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New language syntax
I was at one time very keen on introducing a more C-like syntax to occam or
it's successor, but I've changed my mind a bit. I think that using
indentation as a delimiter is a good
thing. It only really upsets people when they don't understand when they
should indent and outdent (I remember being in a large group of students
bitching about occam's indentation). Experience will teach those people how
to indent properly anyway, so it will simply speed their learning :). Most
of us probably indent code the same way as occam anyway (i.e. we indent at
the start of a block and outdent at the end). How many spaces are used,
where the braces go and whether tabs are used seems to be very personal.
Editing other peoples code can be horrible.
I have to agree with Ian Page that maintaining two separate syntaxes would
be a nightmare.
I've never heard anyone complain about indentation in Python, so why not?
Part of the reason is that Python is not so strict about the type and amount
of whitespace that you use. In occam you must indent and outdent by two
spaces. In Python it doesn't care how many spaces you use or if they are
intermixed with tabs. From occam classes, tabs put in automatically by the
students favorite text editor are a large source of error. All the lexical
analyser should ensure is that the indentation is further in or further out
the current level.
I, for one, will continue to use two spaces for indentation, but it wouldn't
been too painful to allow for some extra flexibility.
The second question is keyword case. I can understand why it is disliked by
some. I think (like Adrian) that it is the BASIC connection that makes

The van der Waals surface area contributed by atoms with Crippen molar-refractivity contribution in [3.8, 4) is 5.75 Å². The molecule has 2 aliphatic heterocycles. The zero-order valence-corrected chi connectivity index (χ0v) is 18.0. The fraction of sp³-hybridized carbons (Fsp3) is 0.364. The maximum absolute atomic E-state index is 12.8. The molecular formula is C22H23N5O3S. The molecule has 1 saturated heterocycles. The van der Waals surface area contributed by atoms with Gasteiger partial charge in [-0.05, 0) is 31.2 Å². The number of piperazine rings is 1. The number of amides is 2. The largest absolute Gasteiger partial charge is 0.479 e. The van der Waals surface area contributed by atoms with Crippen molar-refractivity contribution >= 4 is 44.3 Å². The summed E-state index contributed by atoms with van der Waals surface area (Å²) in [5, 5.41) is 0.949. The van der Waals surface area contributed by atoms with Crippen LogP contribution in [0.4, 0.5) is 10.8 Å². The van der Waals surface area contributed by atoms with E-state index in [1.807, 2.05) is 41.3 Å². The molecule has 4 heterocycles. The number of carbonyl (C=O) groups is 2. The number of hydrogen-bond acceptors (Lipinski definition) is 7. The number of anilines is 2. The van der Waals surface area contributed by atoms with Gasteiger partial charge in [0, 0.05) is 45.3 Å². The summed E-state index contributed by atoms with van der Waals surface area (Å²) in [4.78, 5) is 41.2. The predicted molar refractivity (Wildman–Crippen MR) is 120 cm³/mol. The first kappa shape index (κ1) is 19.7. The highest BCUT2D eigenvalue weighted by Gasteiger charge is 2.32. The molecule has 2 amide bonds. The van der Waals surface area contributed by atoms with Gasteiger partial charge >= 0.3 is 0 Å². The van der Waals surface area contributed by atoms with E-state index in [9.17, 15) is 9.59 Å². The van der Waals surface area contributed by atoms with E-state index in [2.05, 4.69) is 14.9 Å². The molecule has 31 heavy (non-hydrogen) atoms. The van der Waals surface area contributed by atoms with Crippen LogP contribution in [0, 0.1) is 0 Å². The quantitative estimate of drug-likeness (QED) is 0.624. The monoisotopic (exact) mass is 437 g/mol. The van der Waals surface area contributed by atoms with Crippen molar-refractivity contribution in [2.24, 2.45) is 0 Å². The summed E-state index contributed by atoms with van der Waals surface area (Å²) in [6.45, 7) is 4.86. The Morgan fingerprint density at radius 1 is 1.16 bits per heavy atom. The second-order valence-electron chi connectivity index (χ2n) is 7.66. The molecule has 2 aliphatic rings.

people uncomfortable. We should simply get around this by allowing lower
case keywords. Using upper-case to distinguish keywords is less necessary
these days because of the widespread use of syntax highlighting editors. I
always liked the way Peter writes occam by hand, with underlined lower-case
keywords. Perhaps we could have a graphical folding editor that did that
With regards to program length and so on, we really need to find some way to
make IF's shorter. Is it just me or is:
just a bit too long winded, when
doesn't seem like a problem to me. I know that enforcing the TRUE/SKIP is
supposed to make you think about covering all conditions (which is why it
acts like a STOP), but it really is pretty inconvenient to need FIVE lines
of code just to test a condition! Unfortunately, we need to remember that
IF's can be replicated, so there is something of a syntax clash with my
proposal. Perhaps we could keep the old style if and rename it RIF or
Jim Moores, Quickstone Systems, UK.
> -----Original Message-----
> From: IanPage99@xxxxxxx [mailto:IanPage99@xxxxxxx]
> Sent: 18 December 2000 12:24
> To: P.H.Welch@xxxxxxxxx; occam-com@xxxxxxxxx
> Subject: Re: Software fault forces Ford recall
> In a message dated 12/18/00 12:00:19 GMT Standard Time,
> > I suggest that both concrete syntaxes (syntaces?) be
> allowed. We could
> > have a flag to the compiler to say which one to expect -
> or maybe that
> > could be deduced fairly quickly and automatically?
> Please don't underestimate the problems of having a language
> with two syntaxes (inability to share code, two manuals, two sets
> of training material, etc., etc.)
> Also, with the occam experience to focus our hindsight, it should be
> very clear that the problems of introducing *any* new language
> to an uncaring world are truly awesome.
> Although it only covers a fraction of the syntax, so not all of the
> occam2 syntax and sematics problems have been addressed, the
> Handel-C language already exists, has many users, and is being
> pushed towards standardisation. If you do go ahead, it would be
> nice, eventually to have just one C-like syntax for occam around!
> Whatever your feelings about occam syntax, its ideas are clearly
> right and we have found that users do take readily to the
> C-like syntax
> of our occam-like language. There are now 110+ people employed in
> the company exploiting Handel-C and some wonderful customer
> validation, so something must be right somewhere.
> With the best will in the world towards occam, I have agreed for
> years with Tony Hoare's assertion that "occam really should have
> *been* C"
> Prof. Ian Page,
> Founder, Celoxica Plc, (formerly ESL Ltd.)
> 8 Milton Park, Abingdon, Oxfordshire OX14 4RT